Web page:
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Lesson Overview 31.1 The Neuron.

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Presentation on theme: "Lesson Overview 31.1 The Neuron."— Presentation transcript:

1 Lesson Overview 31.1 The Neuron

2 Functions of the Nervous System

3 Functions of the Nervous System
Peripheral nervous system = (made up of nerves and supporting cells) collects information about the body’s external and internal environment. Also delivers instruction from brain to the appropriate part of the body.

4 Functions of the Nervous System
Central nervous system (brain and spinal cord) processes information and creates a response Draw CNS in the space below:

5 Neurons Messages carried by the nervous system are electrical signals called impulses. Nervous system impulses are transmitted by cells called neurons. Recall on page 1 of your notes that Neurons are the cells that carry nerve impulses and glial cells surround and protect neurons

6 Types of Neurons Neurons are classified according to the direction in which an impulse travels: Sensory neurons = carry impulses from sense organs (eyes and ears) to spinal cord and brain. Motor neurons = carry impulses from brain and the spinal cord to muscles and glands. Interneurons = process information from sensory neurons and then send commands to motor neurons.

7 Structure of Neurons Cell body = contains the nucleus and much of the cytoplasm Dendrites = receive impulses from other neurons and carry impulses to the cell body. Axon = carries impulses away from the cell body Neurons may have dozens of dendrites, but usually they have only one axon.

8 Structure of Neurons Axon terminals = series of small swellings at the end of the axon Myelin sheath = an insulating membrane that surrounds the axon and speeds up impulses The myelin sheath has many gaps, called nodes, where the axon membrane is exposed and where impulses travel slower.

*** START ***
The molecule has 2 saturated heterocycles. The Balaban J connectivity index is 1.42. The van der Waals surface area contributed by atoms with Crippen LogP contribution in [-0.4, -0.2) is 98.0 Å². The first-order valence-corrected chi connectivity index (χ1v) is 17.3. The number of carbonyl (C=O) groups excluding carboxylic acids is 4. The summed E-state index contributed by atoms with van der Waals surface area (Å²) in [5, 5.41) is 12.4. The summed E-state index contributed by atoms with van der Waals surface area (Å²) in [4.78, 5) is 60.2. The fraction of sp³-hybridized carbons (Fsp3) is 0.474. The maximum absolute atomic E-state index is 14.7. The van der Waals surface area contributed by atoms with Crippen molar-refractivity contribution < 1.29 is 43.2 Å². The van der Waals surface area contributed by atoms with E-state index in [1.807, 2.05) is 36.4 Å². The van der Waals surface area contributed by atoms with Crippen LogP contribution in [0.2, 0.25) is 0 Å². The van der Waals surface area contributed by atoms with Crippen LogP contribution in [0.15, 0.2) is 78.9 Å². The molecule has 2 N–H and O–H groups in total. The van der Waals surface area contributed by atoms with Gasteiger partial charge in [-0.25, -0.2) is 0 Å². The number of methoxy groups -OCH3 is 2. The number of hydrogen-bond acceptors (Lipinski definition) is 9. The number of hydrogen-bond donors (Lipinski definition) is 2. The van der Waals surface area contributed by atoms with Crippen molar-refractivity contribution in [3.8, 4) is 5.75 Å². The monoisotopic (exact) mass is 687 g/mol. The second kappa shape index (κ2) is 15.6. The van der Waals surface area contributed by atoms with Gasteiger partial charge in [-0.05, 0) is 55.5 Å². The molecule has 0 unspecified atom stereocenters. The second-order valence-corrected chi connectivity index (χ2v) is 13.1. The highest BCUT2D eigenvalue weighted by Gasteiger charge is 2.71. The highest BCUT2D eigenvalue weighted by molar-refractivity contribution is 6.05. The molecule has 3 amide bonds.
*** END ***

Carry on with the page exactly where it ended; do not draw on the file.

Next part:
9 Label the picture:

10 The Nerve Impulse An impulse begins when a neuron is stimulated by another neuron or by the environment. A neuron remains in its resting state until it receives a stimulus to its dendrites large enough to start a nerve impulse from the cell body Once it begins, the impulse travels quickly down the axon away from the cell body toward the axon terminals.

11 The Synapse At the end of the neuron, the impulse reaches an axon terminal where a synapse is created to cross the synaptic cleft Synapse = the point at which a neuron transfers an impulse to another cell Synaptic cleft = the space that separates the axon terminal from the adjacent cell.

12 The Synapse The axon terminal at a synapse contains tiny vesicles filled with neurotransmitters. Neurotransmitters = chemicals that transmit an impulse across a synapse to another cell.

13 Review: steps of synapse transmission
Impulse arrives at the synapse from the axon terminals Neurotransmitters are released from the axon Neurotransmitters diffuse across the synaptic cleft and bind to receptors on the dendrites of the receiving cell This binding stimulates a new impulse begins in the second cell.

14 Draw the nerve synapse:
neurotransmitters axon terminal Axon of first cell impulse New impulse in dendrite of second cell

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